It takes a less realistic approach than we do – and that gives it license for broader experimentation. The game defies genre definition – it’s part house management like The Sims, part genetic experimentation like Niche, part real-time tactics. And it’s all the better for it. It’s out on Steam in early access, like us – give it a spin if you’re hankering for some more insect titles whilst waiting for us to release more content!

Beetle Uprising on Steam

December 2017 Newsletter: A New Year

“As the sun rises over a new day, the tide recedes. The nocturnal creatures return to the shadows and once again, the harvest must continue.” – The Narrator

A new year dawns. It feels like Empires of the Undergrowth has been out for at least a decade now. It’s been just under six weeks! A very happy new year to all of you – let’s talk about our plans in the context of 2018 and how well the game has been doing. In short, it’s done way better than we’d dared to hope and given the small size of our team, that has some quite profound implications. On to it!

More Development time!

The best news for the project itself is that the game has done well enough to secure Matt for the foreseeable future and open up space for John to join him as a full-time Slug Disco developer. Up until now we’ve only had Matt full time on the game since that was all our crowd funding allowed for – John and Liam have been working in their spare time. Thanks to the amazing support from you guys, we can look forward to increasing the pace of the project once notices have been worked at current day jobs.

Freeplay Mode Live-streams

During the last month John has done a few live-streams of development for the upcoming Freeplay mode. In this endless game mode, your colony will grow at a slower pace than the missions as you deal with threats from creatures, the environment and the weather. The idea is to set up initial conditions to the player’s choice, such as – what species do you want to play as? At what pace would you like threats to ramp up? Would you like super-tough enemies to appear every so often? The game will be saveable so that you can come back to your colony and play with it for a while.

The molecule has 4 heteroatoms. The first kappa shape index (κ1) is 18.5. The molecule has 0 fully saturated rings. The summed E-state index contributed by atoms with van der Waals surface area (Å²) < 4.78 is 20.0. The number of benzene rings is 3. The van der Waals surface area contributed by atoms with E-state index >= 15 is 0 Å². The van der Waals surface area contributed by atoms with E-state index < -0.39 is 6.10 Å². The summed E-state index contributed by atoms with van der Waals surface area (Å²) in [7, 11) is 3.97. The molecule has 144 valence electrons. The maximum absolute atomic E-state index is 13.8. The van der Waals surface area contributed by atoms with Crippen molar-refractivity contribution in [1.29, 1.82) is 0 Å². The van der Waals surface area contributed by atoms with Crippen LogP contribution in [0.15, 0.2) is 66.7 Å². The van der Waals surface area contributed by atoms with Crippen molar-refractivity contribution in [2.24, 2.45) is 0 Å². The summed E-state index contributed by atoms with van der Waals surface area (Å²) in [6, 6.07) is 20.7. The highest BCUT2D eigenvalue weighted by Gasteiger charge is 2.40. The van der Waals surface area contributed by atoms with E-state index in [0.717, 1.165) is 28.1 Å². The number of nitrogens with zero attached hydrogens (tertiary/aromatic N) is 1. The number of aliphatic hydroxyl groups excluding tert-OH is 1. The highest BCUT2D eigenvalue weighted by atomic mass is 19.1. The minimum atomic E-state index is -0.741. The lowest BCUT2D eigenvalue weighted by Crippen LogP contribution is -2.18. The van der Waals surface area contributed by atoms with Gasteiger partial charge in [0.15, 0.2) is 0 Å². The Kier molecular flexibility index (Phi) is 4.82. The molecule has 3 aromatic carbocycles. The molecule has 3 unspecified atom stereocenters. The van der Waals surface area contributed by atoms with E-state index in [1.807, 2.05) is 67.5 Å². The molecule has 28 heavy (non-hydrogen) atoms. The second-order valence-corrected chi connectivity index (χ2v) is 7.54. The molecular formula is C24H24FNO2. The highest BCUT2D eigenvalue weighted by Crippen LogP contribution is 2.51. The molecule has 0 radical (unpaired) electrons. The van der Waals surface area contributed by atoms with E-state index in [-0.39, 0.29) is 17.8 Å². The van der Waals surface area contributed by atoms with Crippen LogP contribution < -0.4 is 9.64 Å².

For now John’s live streams are unscheduled due to his day job, but in a couple of months there’s the opportunity for them to become much more regular when he goes full time on the project. For now – keep an eye on our social media for details of when John is going live. John wants Freeplay to be a community-driven project, so he encourages maximum involvement with his live-streams!

Quality of Life Updates

It’s fair to say that we’re new to this. Although we have a group of trusted testers we rely on to give us feedback before we make releases, it’s practically impossible to create a perfect microcosm of what the general public will make of the game’s features. This has led to some issues where things are unclear and in some cases entirely missed. We’re improving on this, and we’ve released the first of what are best referred to as “quality of life” updates. Here are the key points from our December patches:

Digging out the nest entrance to the tunnel is now much more like digging any other tile

Although we liked the padlock symbol and its progress bar-like feature, ultimately too many players thought the padlock meant the surface was locked and inaccessible – which in hindsight is obvious. Curse you, hindsight! The new system makes digging out the nest entrance feel more like regular digging.